brought her to herself again; as soon as ever she was sensible,
she expressed a determination of going instantly to Henry, and
was so wildly bent on this Scheme, that we had the greatest
Difficulty in the World to prevent her putting it in execution;
at last however more by Force than Entreaty we prevailed on her
to go into her room; we laid her upon the Bed, and she continued
for some Hours in the most dreadful Convulsions. My Mother and I
continued in the room with her, and when any intervals of
tolerable Composure in Eloisa would allow us, we joined in
heartfelt lamentations on the dreadful Waste in our provisions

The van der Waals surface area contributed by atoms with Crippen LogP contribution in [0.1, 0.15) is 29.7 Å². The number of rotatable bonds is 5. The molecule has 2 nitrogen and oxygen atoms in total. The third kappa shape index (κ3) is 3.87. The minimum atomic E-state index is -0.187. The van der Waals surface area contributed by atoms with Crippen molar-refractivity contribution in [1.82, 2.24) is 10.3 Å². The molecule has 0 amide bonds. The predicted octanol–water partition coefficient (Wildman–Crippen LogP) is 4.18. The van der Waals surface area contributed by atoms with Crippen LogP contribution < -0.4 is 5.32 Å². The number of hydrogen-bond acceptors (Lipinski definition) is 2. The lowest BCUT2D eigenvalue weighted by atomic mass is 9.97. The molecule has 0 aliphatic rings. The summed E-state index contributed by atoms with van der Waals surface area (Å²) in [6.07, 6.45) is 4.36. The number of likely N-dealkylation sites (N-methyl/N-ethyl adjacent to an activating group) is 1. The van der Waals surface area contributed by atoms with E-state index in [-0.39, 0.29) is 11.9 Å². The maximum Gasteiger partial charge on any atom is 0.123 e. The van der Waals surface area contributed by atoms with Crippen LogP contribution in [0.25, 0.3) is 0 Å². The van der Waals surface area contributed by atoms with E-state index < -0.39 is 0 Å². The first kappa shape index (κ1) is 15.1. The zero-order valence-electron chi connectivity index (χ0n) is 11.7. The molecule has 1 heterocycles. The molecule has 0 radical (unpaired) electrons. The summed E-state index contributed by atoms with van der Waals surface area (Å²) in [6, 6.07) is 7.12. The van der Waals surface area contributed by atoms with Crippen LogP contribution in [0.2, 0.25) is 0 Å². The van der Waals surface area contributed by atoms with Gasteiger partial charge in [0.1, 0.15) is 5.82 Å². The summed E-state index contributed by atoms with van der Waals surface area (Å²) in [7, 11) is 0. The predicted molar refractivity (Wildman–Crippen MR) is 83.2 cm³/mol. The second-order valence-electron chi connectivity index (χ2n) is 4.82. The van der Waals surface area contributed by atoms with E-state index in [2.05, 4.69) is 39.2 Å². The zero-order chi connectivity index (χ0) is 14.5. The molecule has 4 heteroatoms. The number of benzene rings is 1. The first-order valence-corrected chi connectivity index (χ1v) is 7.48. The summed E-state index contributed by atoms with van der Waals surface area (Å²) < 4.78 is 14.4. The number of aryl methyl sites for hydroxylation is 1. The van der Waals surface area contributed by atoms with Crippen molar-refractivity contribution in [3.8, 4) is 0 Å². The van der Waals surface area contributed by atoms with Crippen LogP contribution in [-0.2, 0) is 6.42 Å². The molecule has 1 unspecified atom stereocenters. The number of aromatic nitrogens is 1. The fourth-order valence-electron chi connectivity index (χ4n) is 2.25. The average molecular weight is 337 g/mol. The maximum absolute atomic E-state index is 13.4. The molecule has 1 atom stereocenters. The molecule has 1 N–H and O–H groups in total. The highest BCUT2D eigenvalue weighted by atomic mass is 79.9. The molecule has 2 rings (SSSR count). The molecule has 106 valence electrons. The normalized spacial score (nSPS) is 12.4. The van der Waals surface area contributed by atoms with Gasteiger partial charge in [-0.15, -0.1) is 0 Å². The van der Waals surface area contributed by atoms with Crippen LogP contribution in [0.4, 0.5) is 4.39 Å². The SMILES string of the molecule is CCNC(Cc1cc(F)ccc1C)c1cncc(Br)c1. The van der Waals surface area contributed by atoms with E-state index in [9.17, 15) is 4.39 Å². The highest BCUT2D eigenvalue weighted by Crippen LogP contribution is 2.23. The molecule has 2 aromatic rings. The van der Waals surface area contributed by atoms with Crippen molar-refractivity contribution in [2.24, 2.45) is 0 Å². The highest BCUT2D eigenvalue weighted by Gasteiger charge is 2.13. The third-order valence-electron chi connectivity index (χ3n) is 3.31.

which this Event must occasion, and in concerting some plan for
getting rid of them.  We agreed that the best thing we could do
was to begin eating them immediately, and accordingly we ordered
up the cold Ham and Fowls, and instantly began our Devouring Plan
on them with great Alacrity.  We would have persuaded Eloisa to
have taken a Wing of a Chicken, but she would not be persuaded.
She was however much quieter than she had been; the convulsions
she had before suffered having given way to an almost perfect
Insensibility.  We endeavoured to rouse her by every means in our
power, but to no purpose.  I talked to her of Henry.  "Dear
Eloisa (said I) there's no occasion for your crying so much about
such a trifle.  (for I was willing to make light of it in order
to comfort her) I beg you would not mind it — You see it does not
vex me in the least; though perhaps I may suffer most from it
after all; for I shall not only be obliged to eat up all the